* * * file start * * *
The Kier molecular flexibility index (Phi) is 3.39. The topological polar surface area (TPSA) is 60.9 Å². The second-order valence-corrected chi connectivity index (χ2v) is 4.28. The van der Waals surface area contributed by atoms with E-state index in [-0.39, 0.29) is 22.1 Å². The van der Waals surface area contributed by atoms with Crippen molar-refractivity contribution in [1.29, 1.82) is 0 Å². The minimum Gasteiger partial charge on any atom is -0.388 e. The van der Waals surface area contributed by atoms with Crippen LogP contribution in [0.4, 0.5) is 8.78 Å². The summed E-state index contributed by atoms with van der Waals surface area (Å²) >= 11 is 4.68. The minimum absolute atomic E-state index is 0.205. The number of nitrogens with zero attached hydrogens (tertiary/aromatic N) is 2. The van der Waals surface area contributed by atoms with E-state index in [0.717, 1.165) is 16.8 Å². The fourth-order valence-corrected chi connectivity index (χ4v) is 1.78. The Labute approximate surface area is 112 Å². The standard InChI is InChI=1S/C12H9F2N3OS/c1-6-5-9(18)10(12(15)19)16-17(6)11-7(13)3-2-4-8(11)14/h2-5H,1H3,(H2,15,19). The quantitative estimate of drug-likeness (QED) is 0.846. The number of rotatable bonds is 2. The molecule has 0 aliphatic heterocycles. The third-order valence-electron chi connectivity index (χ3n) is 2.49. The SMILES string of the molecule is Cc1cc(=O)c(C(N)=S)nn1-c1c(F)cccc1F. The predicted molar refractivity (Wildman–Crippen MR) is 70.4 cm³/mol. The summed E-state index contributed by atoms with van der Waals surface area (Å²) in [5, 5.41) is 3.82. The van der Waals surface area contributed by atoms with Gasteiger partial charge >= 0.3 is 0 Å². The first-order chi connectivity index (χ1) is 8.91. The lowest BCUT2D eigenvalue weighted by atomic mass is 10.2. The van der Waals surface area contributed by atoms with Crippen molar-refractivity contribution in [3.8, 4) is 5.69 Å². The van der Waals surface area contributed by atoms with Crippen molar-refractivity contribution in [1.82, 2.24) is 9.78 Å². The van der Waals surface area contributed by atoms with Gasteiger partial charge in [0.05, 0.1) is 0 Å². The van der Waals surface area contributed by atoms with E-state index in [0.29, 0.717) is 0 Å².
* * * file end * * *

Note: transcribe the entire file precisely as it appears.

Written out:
The Kier molecular flexibility index (Phi) is 3.39. The topological polar surface area (TPSA) is 60.9 Å². The second-order valence-corrected chi connectivity index (χ2v) is 4.28. The van der Waals surface area contributed by atoms with E-state index in [-0.39, 0.29) is 22.1 Å². The van der Waals surface area contributed by atoms with Crippen molar-refractivity contribution in [1.29, 1.82) is 0 Å². The minimum Gasteiger partial charge on any atom is -0.388 e. The van der Waals surface area contributed by atoms with Crippen LogP contribution in [0.4, 0.5) is 8.78 Å². The summed E-state index contributed by atoms with van der Waals surface area (Å²) >= 11 is 4.68. The minimum absolute atomic E-state index is 0.205. The number of nitrogens with zero attached hydrogens (tertiary/aromatic N) is 2. The van der Waals surface area contributed by atoms with E-state index in [0.717, 1.165) is 16.8 Å². The fourth-order valence-corrected chi connectivity index (χ4v) is 1.78. The Labute approximate surface area is 112 Å². The standard InChI is InChI=1S/C12H9F2N3OS/c1-6-5-9(18)10(12(15)19)16-17(6)11-7(13)3-2-4-8(11)14/h2-5H,1H3,(H2,15,19). The quantitative estimate of drug-likeness (QED) is 0.846. The number of rotatable bonds is 2. The molecule has 0 aliphatic heterocycles. The third-order valence-electron chi connectivity index (χ3n) is 2.49. The SMILES string of the molecule is Cc1cc(=O)c(C(N)=S)nn1-c1c(F)cccc1F. The predicted molar refractivity (Wildman–Crippen MR) is 70.4 cm³/mol. The summed E-state index contributed by atoms with van der Waals surface area (Å²) in [5, 5.41) is 3.82. The van der Waals surface area contributed by atoms with Gasteiger partial charge >= 0.3 is 0 Å². The first-order chi connectivity index (χ1) is 8.91. The lowest BCUT2D eigenvalue weighted by atomic mass is 10.2. The van der Waals surface area contributed by atoms with Crippen molar-refractivity contribution in [3.8, 4) is 5.69 Å². The van der Waals surface area contributed by atoms with Crippen molar-refractivity contribution in [1.82, 2.24) is 9.78 Å². The van der Waals surface area contributed by atoms with Gasteiger partial charge in [0.05, 0.1) is 0 Å². The van der Waals surface area contributed by atoms with E-state index in [0.29, 0.717) is 0 Å².